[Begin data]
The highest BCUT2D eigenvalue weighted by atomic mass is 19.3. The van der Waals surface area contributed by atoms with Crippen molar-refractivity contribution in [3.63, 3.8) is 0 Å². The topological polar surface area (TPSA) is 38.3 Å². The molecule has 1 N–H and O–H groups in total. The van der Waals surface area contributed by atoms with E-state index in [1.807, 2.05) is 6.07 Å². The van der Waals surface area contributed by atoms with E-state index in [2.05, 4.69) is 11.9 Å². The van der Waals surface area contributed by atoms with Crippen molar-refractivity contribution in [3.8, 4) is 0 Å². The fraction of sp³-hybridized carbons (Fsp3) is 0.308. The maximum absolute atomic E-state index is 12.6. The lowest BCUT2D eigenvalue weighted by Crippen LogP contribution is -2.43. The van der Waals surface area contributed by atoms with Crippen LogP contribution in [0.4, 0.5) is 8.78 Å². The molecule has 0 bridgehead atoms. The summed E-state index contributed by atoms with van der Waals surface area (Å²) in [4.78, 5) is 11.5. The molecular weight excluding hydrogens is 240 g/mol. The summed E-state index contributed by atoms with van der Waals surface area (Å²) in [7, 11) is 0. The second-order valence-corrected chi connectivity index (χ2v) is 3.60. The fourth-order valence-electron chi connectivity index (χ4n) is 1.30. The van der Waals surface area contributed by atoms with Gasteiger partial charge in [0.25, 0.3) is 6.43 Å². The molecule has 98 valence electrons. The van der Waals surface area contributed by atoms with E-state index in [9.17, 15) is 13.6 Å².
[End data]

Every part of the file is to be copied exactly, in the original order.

The highest BCUT2D eigenvalue weighted by atomic mass is 19.3. The van der Waals surface area contributed by atoms with Crippen molar-refractivity contribution in [3.63, 3.8) is 0 Å². The topological polar surface area (TPSA) is 38.3 Å². The molecule has 1 N–H and O–H groups in total. The van der Waals surface area contributed by atoms with E-state index in [1.807, 2.05) is 6.07 Å². The van der Waals surface area contributed by atoms with E-state index in [2.05, 4.69) is 11.9 Å². The van der Waals surface area contributed by atoms with Crippen molar-refractivity contribution in [3.8, 4) is 0 Å². The fraction of sp³-hybridized carbons (Fsp3) is 0.308. The maximum absolute atomic E-state index is 12.6. The lowest BCUT2D eigenvalue weighted by Crippen LogP contribution is -2.43. The van der Waals surface area contributed by atoms with Crippen LogP contribution in [0.4, 0.5) is 8.78 Å². The molecule has 0 bridgehead atoms. The summed E-state index contributed by atoms with van der Waals surface area (Å²) in [4.78, 5) is 11.5. The molecular weight excluding hydrogens is 240 g/mol. The summed E-state index contributed by atoms with van der Waals surface area (Å²) in [7, 11) is 0. The second-order valence-corrected chi connectivity index (χ2v) is 3.60. The fourth-order valence-electron chi connectivity index (χ4n) is 1.30. The van der Waals surface area contributed by atoms with Gasteiger partial charge in [0.25, 0.3) is 6.43 Å². The molecule has 98 valence electrons. The van der Waals surface area contributed by atoms with E-state index in [9.17, 15) is 13.6 Å².